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Kathryn Bindon (1949-2020): ‘A driving force and a devoted friend’

The alumna and former principal of Concordia’s School of Community and Public Affairs left her mark on higher education across Canada and around the world
October 9, 2020
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By Howard Bokser

Women with blonde hair and blue eyes, wearing a wide-collar white shirt and pearls. Kathryn Bindon | Courtesy: Okanagan College

Kathryn Bindon (BA 71), former Concordia professor, administrator and principal of the School of Community and Public Affairs (SCPA), died in Kelowna, B.C., on September 9. She was 71.

“I was very sad to learn the news about Kathryn Bindon. She was much admired by her students and colleagues at Concordia, and accomplished many things in higher education internationally after she left the university.” says Concordia President Graham Carr.

“Katy had a hand in getting me the opportunity to interview for a limited-term appointment in the Department of History in 1983 and I’ll always thank her for that.”

A native of Toronto, Bindon earned a BA in history from Sir George Williams University, one of Concordia’s founding institutions, in 1971. She then headed to Queen’s University and completed her master’s degree in 1974 and PhD in 1979, also both in history.

Her doctoral research was on Canadian military history, which later resulted in the publication of More Than Patriotism, Canada At War 1914-1918 in 1979.

Bindon joined Concordia’s Department of History in 1978 and three years later became principal of the SCPA. She also served as executive assistant in the Office of the Rector from 1984 to 1986.

After Bindon departed from Concordia in 1986, over the next three decades she advanced to several senior university administrative positions in four other provinces across Canada. She went on to serve as president of Okanagan University College in B.C. from 1997 to 2004.

Bindon moved to Bahrain in 2006 to become president of the Royal University for Women and then advisor to the president and founding director at the Bahrain Teachers College at the University of Bahrain. In 2012, she became program director of the Takatuf Scholars Programme in Muscat, Oman, an initiative aimed at preparing young people for higher education.

Thanks to Bindon’s long involvement with the Canadian Forces, the Canadian Navy appointed her Honorary Captain in 1997.

Admired teacher and colleague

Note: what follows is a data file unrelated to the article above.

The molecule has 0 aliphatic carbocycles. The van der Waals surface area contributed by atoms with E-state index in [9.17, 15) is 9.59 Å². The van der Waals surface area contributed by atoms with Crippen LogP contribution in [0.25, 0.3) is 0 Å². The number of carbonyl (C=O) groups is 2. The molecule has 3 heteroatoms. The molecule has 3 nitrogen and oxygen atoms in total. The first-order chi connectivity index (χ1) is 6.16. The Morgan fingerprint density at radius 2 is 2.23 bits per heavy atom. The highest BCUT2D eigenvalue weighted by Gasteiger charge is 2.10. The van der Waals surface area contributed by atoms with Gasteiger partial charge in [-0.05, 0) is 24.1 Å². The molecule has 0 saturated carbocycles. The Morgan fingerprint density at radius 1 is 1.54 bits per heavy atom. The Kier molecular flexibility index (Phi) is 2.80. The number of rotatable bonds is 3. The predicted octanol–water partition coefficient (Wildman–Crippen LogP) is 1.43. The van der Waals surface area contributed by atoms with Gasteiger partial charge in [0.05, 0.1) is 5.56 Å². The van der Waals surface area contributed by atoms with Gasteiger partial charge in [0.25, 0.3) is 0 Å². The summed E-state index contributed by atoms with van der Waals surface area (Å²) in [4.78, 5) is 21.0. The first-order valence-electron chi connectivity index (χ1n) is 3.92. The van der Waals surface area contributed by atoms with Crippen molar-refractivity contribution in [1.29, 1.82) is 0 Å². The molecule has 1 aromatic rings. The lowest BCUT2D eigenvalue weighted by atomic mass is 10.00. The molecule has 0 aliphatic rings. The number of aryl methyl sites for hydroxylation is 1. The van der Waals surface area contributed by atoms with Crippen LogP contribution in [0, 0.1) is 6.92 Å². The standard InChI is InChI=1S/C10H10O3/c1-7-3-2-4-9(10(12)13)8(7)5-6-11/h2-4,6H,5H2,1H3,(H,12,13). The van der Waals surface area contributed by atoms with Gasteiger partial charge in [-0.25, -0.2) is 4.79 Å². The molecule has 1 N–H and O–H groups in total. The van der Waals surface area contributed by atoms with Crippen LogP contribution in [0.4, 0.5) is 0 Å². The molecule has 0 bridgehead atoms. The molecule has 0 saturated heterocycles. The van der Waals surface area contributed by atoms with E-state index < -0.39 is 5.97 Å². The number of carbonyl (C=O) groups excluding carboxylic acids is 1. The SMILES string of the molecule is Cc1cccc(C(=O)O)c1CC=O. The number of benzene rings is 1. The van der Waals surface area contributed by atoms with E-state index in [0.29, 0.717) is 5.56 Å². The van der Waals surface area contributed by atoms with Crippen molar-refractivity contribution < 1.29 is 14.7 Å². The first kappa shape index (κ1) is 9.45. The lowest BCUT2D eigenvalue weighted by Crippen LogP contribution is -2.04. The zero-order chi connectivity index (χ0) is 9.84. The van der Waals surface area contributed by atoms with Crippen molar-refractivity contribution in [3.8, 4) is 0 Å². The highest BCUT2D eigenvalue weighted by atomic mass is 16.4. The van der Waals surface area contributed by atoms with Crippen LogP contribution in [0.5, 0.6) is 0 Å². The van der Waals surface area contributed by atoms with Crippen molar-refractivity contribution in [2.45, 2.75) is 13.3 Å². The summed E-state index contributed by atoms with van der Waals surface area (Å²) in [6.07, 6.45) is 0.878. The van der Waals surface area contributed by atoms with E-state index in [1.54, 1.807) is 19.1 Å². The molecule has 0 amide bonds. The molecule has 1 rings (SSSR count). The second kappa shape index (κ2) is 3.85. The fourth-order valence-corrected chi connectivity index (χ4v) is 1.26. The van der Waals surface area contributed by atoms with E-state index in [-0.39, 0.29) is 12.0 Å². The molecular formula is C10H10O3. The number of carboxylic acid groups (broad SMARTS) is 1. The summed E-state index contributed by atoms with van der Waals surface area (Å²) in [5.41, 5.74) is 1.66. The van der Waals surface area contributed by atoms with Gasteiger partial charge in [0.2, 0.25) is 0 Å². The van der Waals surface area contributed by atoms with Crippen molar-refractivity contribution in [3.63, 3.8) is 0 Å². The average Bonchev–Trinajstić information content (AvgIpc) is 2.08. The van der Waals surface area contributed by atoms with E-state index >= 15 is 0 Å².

“Katy was highly respected and liked by her students,” says Perry Calce (BA 83, GrDip 90), coordinator of academic programs and curriculum development at the SCPA, where he has been as a student or staff member since 1980.

While a student, Calce took two courses with Bindon. “Katy brought energy and vigour to her classes,” he recalls. “She had a positive and warm rapport with her students. She was an amazing lecturer — she made history come alive. And the depth of her knowledge never ceased to amaze us.”

As president of the School of Community and Public Affairs Students’ Association, Calce was involved in the search to find a new principal for the SCPA in 1981.

“We were very fortunate to recruit Katy,” he says. “As principal, she put the school into a position to do well — which is true 40 years later — due to the fabulous work she did.”

Hilal Al Mamari is academic head of the Takatuf Scholars Programme. “The loss of Katy was a real shock and saddened us all,” he says. “She was the real founder of the Takatuf Scholars Programme, which was and still is a unique scheme at the national level here in Oman. I was fortunate enough to work closely with Katy and have her as mentor for the past five years.”

Outside of academia, Bindon was an avid cook and a member of the Chaîne des Rôtisseurs, an international gastronomic society dedicated to fine cuisine.

“Katy’s extraordinary culinary talents were well known to her friends,” says Frederick Bode, Concordia professor emeritus of history. “While completing her graduate degree, she was co-owner and chef of a highly regarded restaurant in Kingston. No cuisine was foreign to her. She could whip up a multi-course meal for six or eight people at practically the last minute.”

Bode kept in touch with Bindon and they saw each other when his former colleague was in town. “During her regular visits to Montreal, it was always a treat to learn about Katy’s latest adventure or project or where in the world she had been travelling, speaking and mentoring her students,” he says.

“After flying from halfway around the world, she could go far into the evening sharing her deep knowledge of and insights into the politics and societies of the Gulf Region. She was unique, a driving force and a devoted friend.”



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